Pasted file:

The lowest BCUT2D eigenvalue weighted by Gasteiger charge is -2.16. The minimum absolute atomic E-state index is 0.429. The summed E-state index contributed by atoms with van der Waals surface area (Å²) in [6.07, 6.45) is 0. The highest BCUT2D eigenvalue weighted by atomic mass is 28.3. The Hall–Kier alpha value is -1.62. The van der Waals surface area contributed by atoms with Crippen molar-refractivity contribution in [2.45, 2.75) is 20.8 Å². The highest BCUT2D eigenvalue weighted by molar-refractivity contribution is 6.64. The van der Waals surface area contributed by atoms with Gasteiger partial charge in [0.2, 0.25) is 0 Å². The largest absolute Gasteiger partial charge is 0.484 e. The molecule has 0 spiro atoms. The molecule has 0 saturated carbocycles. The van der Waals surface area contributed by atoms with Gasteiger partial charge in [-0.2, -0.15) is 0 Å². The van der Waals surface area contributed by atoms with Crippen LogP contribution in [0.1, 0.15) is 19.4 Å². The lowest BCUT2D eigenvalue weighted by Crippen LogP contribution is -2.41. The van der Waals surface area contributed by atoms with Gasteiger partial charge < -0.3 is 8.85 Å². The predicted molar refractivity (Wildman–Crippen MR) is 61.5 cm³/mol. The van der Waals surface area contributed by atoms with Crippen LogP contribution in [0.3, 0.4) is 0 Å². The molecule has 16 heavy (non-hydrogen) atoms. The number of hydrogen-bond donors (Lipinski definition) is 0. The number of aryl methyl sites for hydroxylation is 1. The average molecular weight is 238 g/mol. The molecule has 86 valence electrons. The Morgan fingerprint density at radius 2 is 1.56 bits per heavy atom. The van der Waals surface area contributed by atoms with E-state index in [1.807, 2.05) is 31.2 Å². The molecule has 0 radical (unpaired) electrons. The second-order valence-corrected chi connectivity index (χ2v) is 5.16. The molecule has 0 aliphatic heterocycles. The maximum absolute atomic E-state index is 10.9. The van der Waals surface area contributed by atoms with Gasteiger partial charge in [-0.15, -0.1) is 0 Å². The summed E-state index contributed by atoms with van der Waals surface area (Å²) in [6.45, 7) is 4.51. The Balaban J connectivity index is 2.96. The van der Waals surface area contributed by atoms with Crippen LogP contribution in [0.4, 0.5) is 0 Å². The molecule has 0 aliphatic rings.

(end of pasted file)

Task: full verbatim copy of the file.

The lowest BCUT2D eigenvalue weighted by Gasteiger charge is -2.16. The minimum absolute atomic E-state index is 0.429. The summed E-state index contributed by atoms with van der Waals surface area (Å²) in [6.07, 6.45) is 0. The highest BCUT2D eigenvalue weighted by atomic mass is 28.3. The Hall–Kier alpha value is -1.62. The van der Waals surface area contributed by atoms with Crippen molar-refractivity contribution in [2.45, 2.75) is 20.8 Å². The highest BCUT2D eigenvalue weighted by molar-refractivity contribution is 6.64. The van der Waals surface area contributed by atoms with Gasteiger partial charge in [0.2, 0.25) is 0 Å². The largest absolute Gasteiger partial charge is 0.484 e. The molecule has 0 spiro atoms. The molecule has 0 saturated carbocycles. The van der Waals surface area contributed by atoms with Gasteiger partial charge in [-0.2, -0.15) is 0 Å². The van der Waals surface area contributed by atoms with Crippen LogP contribution in [0.1, 0.15) is 19.4 Å². The lowest BCUT2D eigenvalue weighted by Crippen LogP contribution is -2.41. The van der Waals surface area contributed by atoms with Gasteiger partial charge < -0.3 is 8.85 Å². The predicted molar refractivity (Wildman–Crippen MR) is 61.5 cm³/mol. The van der Waals surface area contributed by atoms with Crippen LogP contribution in [0.3, 0.4) is 0 Å². The molecule has 16 heavy (non-hydrogen) atoms. The number of hydrogen-bond donors (Lipinski definition) is 0. The number of aryl methyl sites for hydroxylation is 1. The average molecular weight is 238 g/mol. The molecule has 86 valence electrons. The Morgan fingerprint density at radius 2 is 1.56 bits per heavy atom. The van der Waals surface area contributed by atoms with E-state index in [1.807, 2.05) is 31.2 Å². The molecule has 0 radical (unpaired) electrons. The second-order valence-corrected chi connectivity index (χ2v) is 5.16. The molecule has 0 aliphatic heterocycles. The maximum absolute atomic E-state index is 10.9. The van der Waals surface area contributed by atoms with Gasteiger partial charge in [-0.15, -0.1) is 0 Å². The summed E-state index contributed by atoms with van der Waals surface area (Å²) in [6.45, 7) is 4.51. The Balaban J connectivity index is 2.96. The van der Waals surface area contributed by atoms with Crippen LogP contribution in [0.4, 0.5) is 0 Å². The molecule has 0 aliphatic rings.